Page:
I had my measures right—I have learnt to triple check—but sipped my drink with trepidation, sitting in the drawing room that looked over the back garden, darkness falling along with a spring shower. As I walked outside to light the garden lamps, the first face appeared in the old beech tree, in the corner of the garden. It poked out from the bark, first looking like a young woman, then aging into the face of a crone. She smiled at me. Her teeth were pointed and, I suppose, were meant to scare me. I smiled, and she disappeared, subsumed by the trunk again. My pulse raced (from excitement or the belladonna, who can say? But I was sure I had my measures right) and though others say that the world appears as though through a veil when belladonna is ingested, I felt as though the veil had been lifted. That I was closer than ever before to that which I sought. The lilies opened and closed, puddles ran up the trees in silver rivulets, and the moths flittering around the lamps left trails of gold and silver in their wake. As the world danced around me, more faces peered out from the trees, the rockery, even from the waters of the pond.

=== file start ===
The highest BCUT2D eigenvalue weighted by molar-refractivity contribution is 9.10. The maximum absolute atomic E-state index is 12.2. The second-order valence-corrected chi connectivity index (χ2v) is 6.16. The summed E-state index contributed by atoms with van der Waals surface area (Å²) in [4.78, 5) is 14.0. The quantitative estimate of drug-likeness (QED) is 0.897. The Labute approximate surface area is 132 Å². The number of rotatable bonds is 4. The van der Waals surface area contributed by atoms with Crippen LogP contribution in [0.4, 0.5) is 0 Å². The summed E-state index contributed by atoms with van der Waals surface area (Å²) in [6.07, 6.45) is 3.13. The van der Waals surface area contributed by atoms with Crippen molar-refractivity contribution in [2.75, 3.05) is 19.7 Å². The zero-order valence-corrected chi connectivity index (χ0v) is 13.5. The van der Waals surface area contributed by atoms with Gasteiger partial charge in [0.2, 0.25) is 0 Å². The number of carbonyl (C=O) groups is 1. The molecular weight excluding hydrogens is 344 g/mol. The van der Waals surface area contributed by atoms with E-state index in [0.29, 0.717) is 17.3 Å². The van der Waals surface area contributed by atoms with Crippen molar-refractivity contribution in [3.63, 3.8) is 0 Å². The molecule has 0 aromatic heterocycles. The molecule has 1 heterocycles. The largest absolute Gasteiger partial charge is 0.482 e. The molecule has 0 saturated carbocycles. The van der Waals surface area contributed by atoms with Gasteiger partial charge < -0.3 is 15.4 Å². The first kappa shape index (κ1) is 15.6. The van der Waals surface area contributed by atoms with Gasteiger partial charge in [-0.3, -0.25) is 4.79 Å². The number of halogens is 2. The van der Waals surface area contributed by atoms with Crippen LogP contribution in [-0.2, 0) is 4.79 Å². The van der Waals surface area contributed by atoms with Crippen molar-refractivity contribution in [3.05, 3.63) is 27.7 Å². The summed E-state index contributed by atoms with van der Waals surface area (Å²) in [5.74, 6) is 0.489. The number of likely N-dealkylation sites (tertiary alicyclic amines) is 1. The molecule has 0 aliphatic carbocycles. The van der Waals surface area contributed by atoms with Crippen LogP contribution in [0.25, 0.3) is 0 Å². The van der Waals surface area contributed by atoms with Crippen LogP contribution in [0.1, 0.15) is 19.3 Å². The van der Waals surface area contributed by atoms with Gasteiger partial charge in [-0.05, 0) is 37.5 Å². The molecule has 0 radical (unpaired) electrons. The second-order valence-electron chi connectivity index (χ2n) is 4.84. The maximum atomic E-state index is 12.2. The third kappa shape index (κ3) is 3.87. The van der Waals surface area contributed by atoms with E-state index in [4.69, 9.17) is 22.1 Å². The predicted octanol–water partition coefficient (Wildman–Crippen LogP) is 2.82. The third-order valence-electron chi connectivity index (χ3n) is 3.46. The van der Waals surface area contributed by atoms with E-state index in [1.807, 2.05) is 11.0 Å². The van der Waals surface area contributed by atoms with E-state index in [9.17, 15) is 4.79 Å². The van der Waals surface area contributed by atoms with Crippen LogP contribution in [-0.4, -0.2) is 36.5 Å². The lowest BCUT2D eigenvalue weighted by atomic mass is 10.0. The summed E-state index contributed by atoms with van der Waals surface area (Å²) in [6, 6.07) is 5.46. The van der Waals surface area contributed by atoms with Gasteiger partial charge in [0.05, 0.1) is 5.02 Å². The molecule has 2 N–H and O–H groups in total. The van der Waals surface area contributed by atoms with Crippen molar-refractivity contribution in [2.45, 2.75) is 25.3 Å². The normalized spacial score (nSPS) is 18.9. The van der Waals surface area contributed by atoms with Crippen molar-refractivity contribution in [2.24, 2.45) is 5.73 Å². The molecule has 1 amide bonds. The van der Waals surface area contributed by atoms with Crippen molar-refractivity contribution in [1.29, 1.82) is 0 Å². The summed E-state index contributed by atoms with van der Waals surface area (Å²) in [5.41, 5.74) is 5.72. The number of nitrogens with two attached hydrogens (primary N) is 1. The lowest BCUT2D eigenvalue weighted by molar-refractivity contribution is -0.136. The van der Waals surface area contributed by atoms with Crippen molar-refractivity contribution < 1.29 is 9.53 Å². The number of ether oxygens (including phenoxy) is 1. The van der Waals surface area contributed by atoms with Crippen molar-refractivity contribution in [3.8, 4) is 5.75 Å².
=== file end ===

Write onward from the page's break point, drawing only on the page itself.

I opened my mouth to speak, but they put their fingers to their lips and shook their heads. An owl hooted in the darkness, then spoke in the same haunting, hollow tones.

“They will not answer your questions until you give them a truth.”

“A truth?”

The owl didn’t answer, but it didn’t need to. I thought I knew what they were after –truth meant vulnerability. That is the kind of sacrifice the Erl-King would require. All around me, those strange, changeling faces watched me, expectant and just a little cruel.

I tried to summon my honey-courage from years before, and took a deep breath. “A long time ago, when the world was at war and it felt like everything was ending, I was in love with one of our enemies. He was not a soldier, or a fighter, just a man. That war, though, made me a fighter, of sorts. A silent, stealthy one. Poisons have always been a woman’s art . . . ”